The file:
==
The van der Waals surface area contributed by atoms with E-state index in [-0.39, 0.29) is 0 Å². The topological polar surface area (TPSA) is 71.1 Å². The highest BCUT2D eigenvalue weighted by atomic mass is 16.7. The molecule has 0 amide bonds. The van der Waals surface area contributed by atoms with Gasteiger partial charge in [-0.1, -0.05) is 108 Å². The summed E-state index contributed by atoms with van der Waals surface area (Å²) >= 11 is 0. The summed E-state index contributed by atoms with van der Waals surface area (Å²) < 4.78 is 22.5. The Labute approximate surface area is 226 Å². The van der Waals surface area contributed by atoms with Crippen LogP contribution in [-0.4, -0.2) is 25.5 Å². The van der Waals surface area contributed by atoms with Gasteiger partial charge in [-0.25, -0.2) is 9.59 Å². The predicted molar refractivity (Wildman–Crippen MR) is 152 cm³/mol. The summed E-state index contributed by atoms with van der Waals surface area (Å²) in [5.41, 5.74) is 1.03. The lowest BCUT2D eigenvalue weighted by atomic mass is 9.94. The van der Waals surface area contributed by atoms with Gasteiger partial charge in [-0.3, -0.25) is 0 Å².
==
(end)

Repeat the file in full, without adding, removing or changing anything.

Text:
The van der Waals surface area contributed by atoms with E-state index in [-0.39, 0.29) is 0 Å². The topological polar surface area (TPSA) is 71.1 Å². The highest BCUT2D eigenvalue weighted by atomic mass is 16.7. The molecule has 0 amide bonds. The van der Waals surface area contributed by atoms with Gasteiger partial charge in [-0.1, -0.05) is 108 Å². The summed E-state index contributed by atoms with van der Waals surface area (Å²) >= 11 is 0. The summed E-state index contributed by atoms with van der Waals surface area (Å²) < 4.78 is 22.5. The Labute approximate surface area is 226 Å². The van der Waals surface area contributed by atoms with Crippen LogP contribution in [-0.4, -0.2) is 25.5 Å². The van der Waals surface area contributed by atoms with Gasteiger partial charge in [-0.25, -0.2) is 9.59 Å². The predicted molar refractivity (Wildman–Crippen MR) is 152 cm³/mol. The summed E-state index contributed by atoms with van der Waals surface area (Å²) in [5.41, 5.74) is 1.03. The lowest BCUT2D eigenvalue weighted by atomic mass is 9.94. The van der Waals surface area contributed by atoms with Gasteiger partial charge in [-0.3, -0.25) is 0 Å².